Determining IDH-Mutational Status in Gliomas Using IDH1-R132H Antibody and Polymerase Chain Reaction

Dibson D. Gondim, Melissa A. Gener, Kendra L. Curless, Aaron Cohen-Gadol, Eyas M. Hattab, Liang Cheng

Research output: Contribution to journalArticle

Abstract

Determination of the isocitrate dehydrogenase (IDH) mutation status, presence or absence of mutation in IDH genes (IDH1 or IDH2), has become one of the most important molecular features taken into account in the management of patients with diffuse gliomas. Tumors that are IDH-mutant have a better prognosis than their counterparts with similar histologic grade and IDH-wildtype phenotype. IDH1-R132H is the most common IDH mutation, present in 90% of IDH-mutant cases. This mutation yields an altered protein that can be detected by immunohistochemistry. We evaluated the IDH1-R132H antibody (clone H09) to determine IDH mutation status as the first line test and compared with the results of polymerase chain reaction (PCR) testing that can detect more types of mutations in IDH1 or IDH2. A total of 62 gliomas were evaluated: 30 glioblastomas (including 3 gliosarcomas), 11 grade III diffuse gliomas, 17 grade II diffuse gliomas, and 4 circumscribed gliomas. Twelve of 62 cases were IDH-mutant by immunohistochemistry and 15 of 62 by PCR. PCR detected the following mutations: IDH1-R132H (11 cases), IDH1-R132C (1 case), IDH2 R172, NOS (1 case), IDH1 R132, NOS (1 case), and IDH2-R172K (1 case). The R132H antibody had high specificity (100%) and sensitivity (80%) to detect IDH mutation status; the discordant results were 3 false-negatives. IDH-R132H immunostain is suitable as a first line test. Nonimmunoreactive cases could be studied by PCR following recommendations of the 2016 World Health Organization guidelines.

Original languageEnglish (US)
JournalApplied Immunohistochemistry and Molecular Morphology
DOIs
StateAccepted/In press - Jan 1 2018

Fingerprint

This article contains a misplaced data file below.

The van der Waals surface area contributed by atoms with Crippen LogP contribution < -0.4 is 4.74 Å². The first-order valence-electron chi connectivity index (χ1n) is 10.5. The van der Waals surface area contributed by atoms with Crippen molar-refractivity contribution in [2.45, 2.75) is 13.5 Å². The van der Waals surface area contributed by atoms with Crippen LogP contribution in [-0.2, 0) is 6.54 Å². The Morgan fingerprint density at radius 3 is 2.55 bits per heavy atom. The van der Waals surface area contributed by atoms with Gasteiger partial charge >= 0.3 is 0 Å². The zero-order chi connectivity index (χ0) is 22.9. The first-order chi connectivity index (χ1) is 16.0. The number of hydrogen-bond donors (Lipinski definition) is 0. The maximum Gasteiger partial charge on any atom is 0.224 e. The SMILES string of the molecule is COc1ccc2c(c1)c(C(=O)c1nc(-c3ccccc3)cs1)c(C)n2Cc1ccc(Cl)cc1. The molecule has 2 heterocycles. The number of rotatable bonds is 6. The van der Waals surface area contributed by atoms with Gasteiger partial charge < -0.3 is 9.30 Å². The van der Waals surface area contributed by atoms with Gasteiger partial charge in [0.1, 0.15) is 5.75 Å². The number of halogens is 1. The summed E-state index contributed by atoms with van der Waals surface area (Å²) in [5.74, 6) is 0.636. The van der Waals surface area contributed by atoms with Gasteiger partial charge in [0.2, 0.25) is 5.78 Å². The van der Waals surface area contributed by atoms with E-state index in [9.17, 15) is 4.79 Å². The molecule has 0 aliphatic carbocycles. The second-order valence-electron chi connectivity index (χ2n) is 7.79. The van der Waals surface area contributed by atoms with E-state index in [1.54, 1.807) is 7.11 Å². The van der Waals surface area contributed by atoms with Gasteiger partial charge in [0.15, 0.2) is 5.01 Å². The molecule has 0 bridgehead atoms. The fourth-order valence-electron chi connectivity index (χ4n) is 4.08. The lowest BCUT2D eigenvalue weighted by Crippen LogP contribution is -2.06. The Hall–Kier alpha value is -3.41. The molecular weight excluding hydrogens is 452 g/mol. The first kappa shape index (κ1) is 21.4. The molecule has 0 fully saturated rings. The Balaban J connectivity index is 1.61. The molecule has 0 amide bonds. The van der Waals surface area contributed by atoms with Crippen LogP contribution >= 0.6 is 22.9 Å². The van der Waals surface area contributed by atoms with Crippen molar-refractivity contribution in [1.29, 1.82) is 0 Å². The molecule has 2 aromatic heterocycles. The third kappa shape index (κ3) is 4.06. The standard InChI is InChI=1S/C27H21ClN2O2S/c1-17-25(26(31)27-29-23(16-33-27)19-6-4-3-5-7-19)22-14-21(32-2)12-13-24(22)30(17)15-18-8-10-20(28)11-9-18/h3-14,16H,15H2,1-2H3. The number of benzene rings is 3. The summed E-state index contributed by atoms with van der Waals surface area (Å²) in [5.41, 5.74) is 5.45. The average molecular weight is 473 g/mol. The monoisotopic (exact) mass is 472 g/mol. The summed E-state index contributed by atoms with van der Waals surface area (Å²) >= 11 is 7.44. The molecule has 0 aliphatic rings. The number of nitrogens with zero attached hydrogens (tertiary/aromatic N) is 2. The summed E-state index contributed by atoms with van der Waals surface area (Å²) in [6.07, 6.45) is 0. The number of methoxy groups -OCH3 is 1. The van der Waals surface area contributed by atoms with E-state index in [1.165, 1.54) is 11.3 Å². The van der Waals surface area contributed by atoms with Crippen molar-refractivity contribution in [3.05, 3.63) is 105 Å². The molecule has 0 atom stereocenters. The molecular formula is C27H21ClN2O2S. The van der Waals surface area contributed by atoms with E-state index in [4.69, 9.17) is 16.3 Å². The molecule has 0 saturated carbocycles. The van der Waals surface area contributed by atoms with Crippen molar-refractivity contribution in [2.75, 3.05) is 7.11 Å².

Isocitrate Dehydrogenase
Glioma
Polymerase Chain Reaction
Antibodies
Mutation
Immunohistochemistry
Gliosarcoma
Glioblastoma
Clone Cells
Guidelines
Phenotype

Keywords

  • brain
  • glioma/astrocytoma
  • isocitrate dehydrogenase (IDH)
  • molecular testing
  • oligoastrocytoma
  • oligodendroglioma

ASJC Scopus subject areas

  • Pathology and Forensic Medicine
  • Histology
  • Medical Laboratory Technology

Cite this

Determining IDH-Mutational Status in Gliomas Using IDH1-R132H Antibody and Polymerase Chain Reaction. / Gondim, Dibson D.; Gener, Melissa A.; Curless, Kendra L.; Cohen-Gadol, Aaron; Hattab, Eyas M.; Cheng, Liang.

In: Applied Immunohistochemistry and Molecular Morphology, 01.01.2018.

Research output: Contribution to journalArticle

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abstract = "Determination of the isocitrate dehydrogenase (IDH) mutation status, presence or absence of mutation in IDH genes (IDH1 or IDH2), has become one of the most important molecular features taken into account in the management of patients with diffuse gliomas. Tumors that are IDH-mutant have a better prognosis than their counterparts with similar histologic grade and IDH-wildtype phenotype. IDH1-R132H is the most common IDH mutation, present in 90{\%} of IDH-mutant cases. This mutation yields an altered protein that can be detected by immunohistochemistry. We evaluated the IDH1-R132H antibody (clone H09) to determine IDH mutation status as the first line test and compared with the results of polymerase chain reaction (PCR) testing that can detect more types of mutations in IDH1 or IDH2. A total of 62 gliomas were evaluated: 30 glioblastomas (including 3 gliosarcomas), 11 grade III diffuse gliomas, 17 grade II diffuse gliomas, and 4 circumscribed gliomas. Twelve of 62 cases were IDH-mutant by immunohistochemistry and 15 of 62 by PCR. PCR detected the following mutations: IDH1-R132H (11 cases), IDH1-R132C (1 case), IDH2 R172, NOS (1 case), IDH1 R132, NOS (1 case), and IDH2-R172K (1 case). The R132H antibody had high specificity (100{\%}) and sensitivity (80{\%}) to detect IDH mutation status; the discordant results were 3 false-negatives. IDH-R132H immunostain is suitable as a first line test. Nonimmunoreactive cases could be studied by PCR following recommendations of the 2016 World Health Organization guidelines.",
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